And now, about the bathroom

As I mentioned a week or so ago, our bathroom deserves a blog entry of it’s own. As is typical in Japanese homes, it’s actually two separate rooms as the toilet is always separate from the bath. Public toilets in Japan vary widely from the traditional squat toilet set into the floor to amazing high tech ones with heated seats, built in bidets and sound effects so that whoever is in the next stall can’t hear what you’re doing. As if they don’t know! After all, what are the options? Our toilet is pretty typical of those found in homes, however. In this day and age when we preach the virtues of water conservation, I really cannot figure out why this invention hasn’t found it’s way to North America. There is a tiny sink built into the top of the toilet tank. When the toilet is flushed, rather than clean water entering directly into the tank, it flows through the spigot into the little sink and is used first for hand washing.

Bathtubs in Japan are for soaking and relaxing in, not washing. Our bathroom is actually a large shower stall containing a short, deep tub and a small sink. One is supposed to shower outside the tub first then climb in to soak. Soap and shampoo are never supposed to be used in the tub. We, however, choose to bathe North American style keeping the water in the tub instead of all over the room.

The tub is only about 3 feet long but it’s significantly deeper than our tub at home so it is possible to enjoy a good soak. For those who enjoy long baths, it has a wonderful feature. At the push of a button, the water cycles through a heater and is warmed up almost instantly! No more having to get out because the water has cooled off.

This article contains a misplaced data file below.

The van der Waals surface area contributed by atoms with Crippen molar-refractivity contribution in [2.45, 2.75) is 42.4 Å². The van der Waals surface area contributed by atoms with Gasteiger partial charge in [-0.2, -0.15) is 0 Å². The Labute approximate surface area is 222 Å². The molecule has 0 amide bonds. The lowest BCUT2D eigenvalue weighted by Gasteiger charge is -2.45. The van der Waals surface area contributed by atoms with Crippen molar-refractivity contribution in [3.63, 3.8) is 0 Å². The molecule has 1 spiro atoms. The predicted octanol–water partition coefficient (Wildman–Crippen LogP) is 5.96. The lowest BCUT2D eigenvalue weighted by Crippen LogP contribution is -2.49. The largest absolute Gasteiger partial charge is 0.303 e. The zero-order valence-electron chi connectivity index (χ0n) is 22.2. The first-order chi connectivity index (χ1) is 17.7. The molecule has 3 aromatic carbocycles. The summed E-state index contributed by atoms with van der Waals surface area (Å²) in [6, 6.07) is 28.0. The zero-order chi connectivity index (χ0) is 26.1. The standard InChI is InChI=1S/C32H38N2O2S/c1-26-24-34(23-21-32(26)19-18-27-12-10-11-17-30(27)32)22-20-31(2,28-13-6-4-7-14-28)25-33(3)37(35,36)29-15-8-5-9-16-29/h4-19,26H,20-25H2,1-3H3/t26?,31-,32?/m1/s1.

In order to get hot water in the first place, we have to turn on the gas and the water heater but once that’s done there’s hot water almost instantly and as much of it as you want. The water to the kitchen sink works the same way. The bathroom sink only has a cold water tap but if you need hot water, the hand held shower is close enough to provide it.

img_1077.jpg

Advertisements

3 Comments (+add yours?)

  1. Melaina Graham
    Mar 31, 2008 @ 23:53:17

    That bathroom sounds so much more efficient then ours! I have actually heard that you can get toilets like that here, but they haven’t caught on. And I really really wish I had a tub that could reheat the water!!!

    Reply

  2. Robin
    Apr 01, 2008 @ 05:10:03

    Looking closely, you seem to have a drain in the front of your tub. Apparently, it is common to have the water running while you soak, over flowing the side into the floor drain. This can be a problem for Japanese people when they travel abroad. Reportedly Vancouver hotels have suffered water damage from such bathing habits.

    Reply

  3. Doris & Ken
    Apr 02, 2008 @ 08:28:24

    I’ll think of you when I use the double tub upstairs. And, I opened a box of garbage bags the other day. There were so many twist ties in there. Made me think of Richard & Elaine!
    Good to keep up with your travels through the blog. You do a great job. God Bless
    Doris

    Reply

I'd love to know that you were here! Please leave a comment.

Fill in your details below or click an icon to log in:

WordPress.com Logo

You are commenting using your WordPress.com account. Log Out / Change )

Twitter picture

You are commenting using your Twitter account. Log Out / Change )

Facebook photo

You are commenting using your Facebook account. Log Out / Change )

Google+ photo

You are commenting using your Google+ account. Log Out / Change )

Connecting to %s

%d bloggers like this: